Twenty-year-old Monjita Baruah became the British deputy high commissioner, Kolkata, for a day on Thursday to mark the International Girl Child Day (October 11).
For the last three years, the British High Commission has been offering young Indian women across the country a unique opportunity – to head a diplomatic mission for a day. Indian women aged 18-23 years were eligible for the competition. Applicants were asked to record a one-minute video on “Why gender equality is important and who their biggest inspiration is on this issue.”
The second year B Tech student in Electronics and Communication Engineering at National Institute of Technology (NIT), Silchar, said, “In my college, there’s a huge male-female ratio gap. We have 600-plus male students against 80-odd female ones. We must improve this lopsided situation.”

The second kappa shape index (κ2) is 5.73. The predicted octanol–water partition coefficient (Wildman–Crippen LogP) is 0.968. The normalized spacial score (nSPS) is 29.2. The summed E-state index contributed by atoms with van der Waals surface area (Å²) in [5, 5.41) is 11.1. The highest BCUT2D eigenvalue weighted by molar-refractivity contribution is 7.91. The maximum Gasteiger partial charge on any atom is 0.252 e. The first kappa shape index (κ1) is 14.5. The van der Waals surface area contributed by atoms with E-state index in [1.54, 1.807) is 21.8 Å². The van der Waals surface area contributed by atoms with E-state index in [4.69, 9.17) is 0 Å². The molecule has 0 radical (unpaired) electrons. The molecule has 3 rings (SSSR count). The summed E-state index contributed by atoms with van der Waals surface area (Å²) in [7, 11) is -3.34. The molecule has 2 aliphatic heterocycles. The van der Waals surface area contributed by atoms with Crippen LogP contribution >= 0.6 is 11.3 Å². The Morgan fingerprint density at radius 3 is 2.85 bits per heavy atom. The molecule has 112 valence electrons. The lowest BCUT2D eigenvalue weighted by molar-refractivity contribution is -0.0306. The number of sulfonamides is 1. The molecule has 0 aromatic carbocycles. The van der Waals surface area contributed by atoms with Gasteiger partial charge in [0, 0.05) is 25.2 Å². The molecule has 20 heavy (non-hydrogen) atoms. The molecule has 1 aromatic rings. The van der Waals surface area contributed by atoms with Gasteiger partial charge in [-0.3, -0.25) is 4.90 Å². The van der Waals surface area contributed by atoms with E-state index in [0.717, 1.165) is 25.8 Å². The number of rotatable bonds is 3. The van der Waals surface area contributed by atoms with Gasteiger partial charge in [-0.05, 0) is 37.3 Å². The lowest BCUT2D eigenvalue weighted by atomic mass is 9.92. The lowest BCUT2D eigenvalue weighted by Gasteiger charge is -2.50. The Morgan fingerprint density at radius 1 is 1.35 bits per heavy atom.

“When individual man and woman come together to do their part towards the girl child in any way possible, it will aggregate into something huge. That will bring a noticeable change leading to a positive impact in making the world a better and safer place to live in,” she added.
About her assignment, she said, “I was exposed to the deputy high commissioner’s day including his diplomatic engagements. I learnt about the initiatives undertaken by the UK to promote gender equality, end human trafficking and the opportunities UK offers to trade. I also met their policy team who told me about the Chevening scholarships and fellowships and how UK is a global hub for higher education.”
British deputy high commissioner to Kolkata, Bruce Bucknell, said: “The UK and India are working together as a global force for good. We share with India the importance of promoting the cause of gender equality. I am delighted that we were able to mark the International Girl Child day by demonstrating to young women that they are the future leaders and by giving them a platform to share their views.”
Source: Times of India